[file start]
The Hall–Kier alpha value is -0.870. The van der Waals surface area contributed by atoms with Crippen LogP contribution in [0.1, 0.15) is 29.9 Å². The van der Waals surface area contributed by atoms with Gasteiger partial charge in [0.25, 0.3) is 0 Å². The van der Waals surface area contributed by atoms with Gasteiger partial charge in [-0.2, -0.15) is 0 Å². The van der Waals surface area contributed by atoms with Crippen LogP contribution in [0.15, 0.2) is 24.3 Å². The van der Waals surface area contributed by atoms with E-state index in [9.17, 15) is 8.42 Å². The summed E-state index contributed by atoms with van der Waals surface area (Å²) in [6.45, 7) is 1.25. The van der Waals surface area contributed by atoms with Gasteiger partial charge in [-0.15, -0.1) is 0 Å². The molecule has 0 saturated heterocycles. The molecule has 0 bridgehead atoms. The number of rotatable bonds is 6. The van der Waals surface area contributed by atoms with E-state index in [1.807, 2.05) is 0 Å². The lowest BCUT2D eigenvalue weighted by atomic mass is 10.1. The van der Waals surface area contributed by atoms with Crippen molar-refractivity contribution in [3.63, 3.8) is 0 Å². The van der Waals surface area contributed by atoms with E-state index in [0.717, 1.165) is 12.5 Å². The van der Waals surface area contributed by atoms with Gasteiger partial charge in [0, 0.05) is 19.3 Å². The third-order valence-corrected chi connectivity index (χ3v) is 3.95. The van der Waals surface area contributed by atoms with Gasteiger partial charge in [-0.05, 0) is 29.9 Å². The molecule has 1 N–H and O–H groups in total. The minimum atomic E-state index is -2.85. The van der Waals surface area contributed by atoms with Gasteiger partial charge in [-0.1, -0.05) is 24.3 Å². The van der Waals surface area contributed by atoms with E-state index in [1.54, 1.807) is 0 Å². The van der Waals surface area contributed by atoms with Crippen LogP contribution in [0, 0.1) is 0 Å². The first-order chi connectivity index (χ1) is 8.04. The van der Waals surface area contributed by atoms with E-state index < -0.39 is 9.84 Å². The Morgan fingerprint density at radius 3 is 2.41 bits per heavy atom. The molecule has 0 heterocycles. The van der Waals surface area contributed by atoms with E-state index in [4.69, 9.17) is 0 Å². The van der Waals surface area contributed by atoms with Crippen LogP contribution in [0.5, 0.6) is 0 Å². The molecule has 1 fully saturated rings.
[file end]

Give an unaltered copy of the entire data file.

The Hall–Kier alpha value is -0.870. The van der Waals surface area contributed by atoms with Crippen LogP contribution in [0.1, 0.15) is 29.9 Å². The van der Waals surface area contributed by atoms with Gasteiger partial charge in [0.25, 0.3) is 0 Å². The van der Waals surface area contributed by atoms with Gasteiger partial charge in [-0.2, -0.15) is 0 Å². The van der Waals surface area contributed by atoms with Crippen LogP contribution in [0.15, 0.2) is 24.3 Å². The van der Waals surface area contributed by atoms with E-state index in [9.17, 15) is 8.42 Å². The summed E-state index contributed by atoms with van der Waals surface area (Å²) in [6.45, 7) is 1.25. The van der Waals surface area contributed by atoms with Gasteiger partial charge in [-0.15, -0.1) is 0 Å². The molecule has 0 saturated heterocycles. The molecule has 0 bridgehead atoms. The number of rotatable bonds is 6. The van der Waals surface area contributed by atoms with E-state index in [1.807, 2.05) is 0 Å². The lowest BCUT2D eigenvalue weighted by atomic mass is 10.1. The van der Waals surface area contributed by atoms with Crippen molar-refractivity contribution in [3.63, 3.8) is 0 Å². The van der Waals surface area contributed by atoms with E-state index in [0.717, 1.165) is 12.5 Å². The van der Waals surface area contributed by atoms with Gasteiger partial charge in [0, 0.05) is 19.3 Å². The third-order valence-corrected chi connectivity index (χ3v) is 3.95. The van der Waals surface area contributed by atoms with Gasteiger partial charge in [-0.05, 0) is 29.9 Å². The molecule has 1 N–H and O–H groups in total. The minimum atomic E-state index is -2.85. The van der Waals surface area contributed by atoms with Gasteiger partial charge in [-0.1, -0.05) is 24.3 Å². The van der Waals surface area contributed by atoms with E-state index in [1.54, 1.807) is 0 Å². The van der Waals surface area contributed by atoms with Crippen LogP contribution in [0, 0.1) is 0 Å². The first-order chi connectivity index (χ1) is 8.04. The van der Waals surface area contributed by atoms with E-state index < -0.39 is 9.84 Å². The Morgan fingerprint density at radius 3 is 2.41 bits per heavy atom. The molecule has 0 heterocycles. The van der Waals surface area contributed by atoms with E-state index in [4.69, 9.17) is 0 Å². The van der Waals surface area contributed by atoms with Crippen LogP contribution in [0.5, 0.6) is 0 Å². The molecule has 1 fully saturated rings.